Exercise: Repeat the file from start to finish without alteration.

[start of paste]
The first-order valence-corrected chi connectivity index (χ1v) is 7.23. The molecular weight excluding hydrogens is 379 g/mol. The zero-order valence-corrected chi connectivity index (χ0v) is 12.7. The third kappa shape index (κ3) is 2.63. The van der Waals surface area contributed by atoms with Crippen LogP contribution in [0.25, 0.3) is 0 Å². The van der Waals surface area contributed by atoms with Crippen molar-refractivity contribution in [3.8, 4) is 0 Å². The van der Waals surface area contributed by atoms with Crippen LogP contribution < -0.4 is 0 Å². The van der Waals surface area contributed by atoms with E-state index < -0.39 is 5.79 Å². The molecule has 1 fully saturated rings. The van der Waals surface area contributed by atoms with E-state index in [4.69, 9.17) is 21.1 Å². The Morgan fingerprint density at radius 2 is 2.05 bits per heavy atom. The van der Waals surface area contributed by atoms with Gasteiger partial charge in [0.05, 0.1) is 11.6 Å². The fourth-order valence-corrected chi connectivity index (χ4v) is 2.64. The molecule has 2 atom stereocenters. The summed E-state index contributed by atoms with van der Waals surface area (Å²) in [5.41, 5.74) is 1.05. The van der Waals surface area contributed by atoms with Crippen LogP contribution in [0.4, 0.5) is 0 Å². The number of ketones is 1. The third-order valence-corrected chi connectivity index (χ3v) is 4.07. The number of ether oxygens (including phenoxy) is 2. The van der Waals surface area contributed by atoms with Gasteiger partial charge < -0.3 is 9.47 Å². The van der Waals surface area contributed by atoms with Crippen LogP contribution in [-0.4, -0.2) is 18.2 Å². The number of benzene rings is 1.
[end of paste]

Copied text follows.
The first-order valence-corrected chi connectivity index (χ1v) is 7.23. The molecular weight excluding hydrogens is 379 g/mol. The zero-order valence-corrected chi connectivity index (χ0v) is 12.7. The third kappa shape index (κ3) is 2.63. The van der Waals surface area contributed by atoms with Crippen LogP contribution in [0.25, 0.3) is 0 Å². The van der Waals surface area contributed by atoms with Crippen molar-refractivity contribution in [3.8, 4) is 0 Å². The van der Waals surface area contributed by atoms with Crippen LogP contribution < -0.4 is 0 Å². The van der Waals surface area contributed by atoms with E-state index < -0.39 is 5.79 Å². The molecule has 1 fully saturated rings. The van der Waals surface area contributed by atoms with E-state index in [4.69, 9.17) is 21.1 Å². The Morgan fingerprint density at radius 2 is 2.05 bits per heavy atom. The van der Waals surface area contributed by atoms with Gasteiger partial charge in [0.05, 0.1) is 11.6 Å². The fourth-order valence-corrected chi connectivity index (χ4v) is 2.64. The molecule has 2 atom stereocenters. The summed E-state index contributed by atoms with van der Waals surface area (Å²) in [5.41, 5.74) is 1.05. The van der Waals surface area contributed by atoms with Crippen LogP contribution in [0.4, 0.5) is 0 Å². The number of ketones is 1. The third-order valence-corrected chi connectivity index (χ3v) is 4.07. The number of ether oxygens (including phenoxy) is 2. The van der Waals surface area contributed by atoms with Gasteiger partial charge < -0.3 is 9.47 Å². The van der Waals surface area contributed by atoms with Crippen LogP contribution in [-0.4, -0.2) is 18.2 Å². The number of benzene rings is 1.